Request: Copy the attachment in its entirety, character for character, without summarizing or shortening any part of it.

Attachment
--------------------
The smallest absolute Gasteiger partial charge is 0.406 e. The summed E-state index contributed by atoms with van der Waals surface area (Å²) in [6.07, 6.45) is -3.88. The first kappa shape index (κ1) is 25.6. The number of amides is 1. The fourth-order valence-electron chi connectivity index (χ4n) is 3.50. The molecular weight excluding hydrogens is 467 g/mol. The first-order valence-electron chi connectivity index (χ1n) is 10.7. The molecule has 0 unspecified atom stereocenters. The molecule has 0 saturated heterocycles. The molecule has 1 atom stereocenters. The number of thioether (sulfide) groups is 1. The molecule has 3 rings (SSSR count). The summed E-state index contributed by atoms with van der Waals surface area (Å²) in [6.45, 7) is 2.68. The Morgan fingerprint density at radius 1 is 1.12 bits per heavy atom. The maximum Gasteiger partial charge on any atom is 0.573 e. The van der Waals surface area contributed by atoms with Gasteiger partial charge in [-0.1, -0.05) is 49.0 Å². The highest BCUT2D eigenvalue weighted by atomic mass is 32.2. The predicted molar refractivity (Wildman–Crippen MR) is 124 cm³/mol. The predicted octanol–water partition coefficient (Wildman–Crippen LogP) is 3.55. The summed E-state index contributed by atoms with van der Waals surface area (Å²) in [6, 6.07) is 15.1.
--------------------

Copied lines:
The smallest absolute Gasteiger partial charge is 0.406 e. The summed E-state index contributed by atoms with van der Waals surface area (Å²) in [6.07, 6.45) is -3.88. The first kappa shape index (κ1) is 25.6. The number of amides is 1. The fourth-order valence-electron chi connectivity index (χ4n) is 3.50. The molecular weight excluding hydrogens is 467 g/mol. The first-order valence-electron chi connectivity index (χ1n) is 10.7. The molecule has 0 unspecified atom stereocenters. The molecule has 0 saturated heterocycles. The molecule has 1 atom stereocenters. The number of thioether (sulfide) groups is 1. The molecule has 3 rings (SSSR count). The summed E-state index contributed by atoms with van der Waals surface area (Å²) in [6.45, 7) is 2.68. The Morgan fingerprint density at radius 1 is 1.12 bits per heavy atom. The maximum Gasteiger partial charge on any atom is 0.573 e. The van der Waals surface area contributed by atoms with Gasteiger partial charge in [-0.1, -0.05) is 49.0 Å². The highest BCUT2D eigenvalue weighted by atomic mass is 32.2. The predicted molar refractivity (Wildman–Crippen MR) is 124 cm³/mol. The predicted octanol–water partition coefficient (Wildman–Crippen LogP) is 3.55. The summed E-state index contributed by atoms with van der Waals surface area (Å²) in [6, 6.07) is 15.1.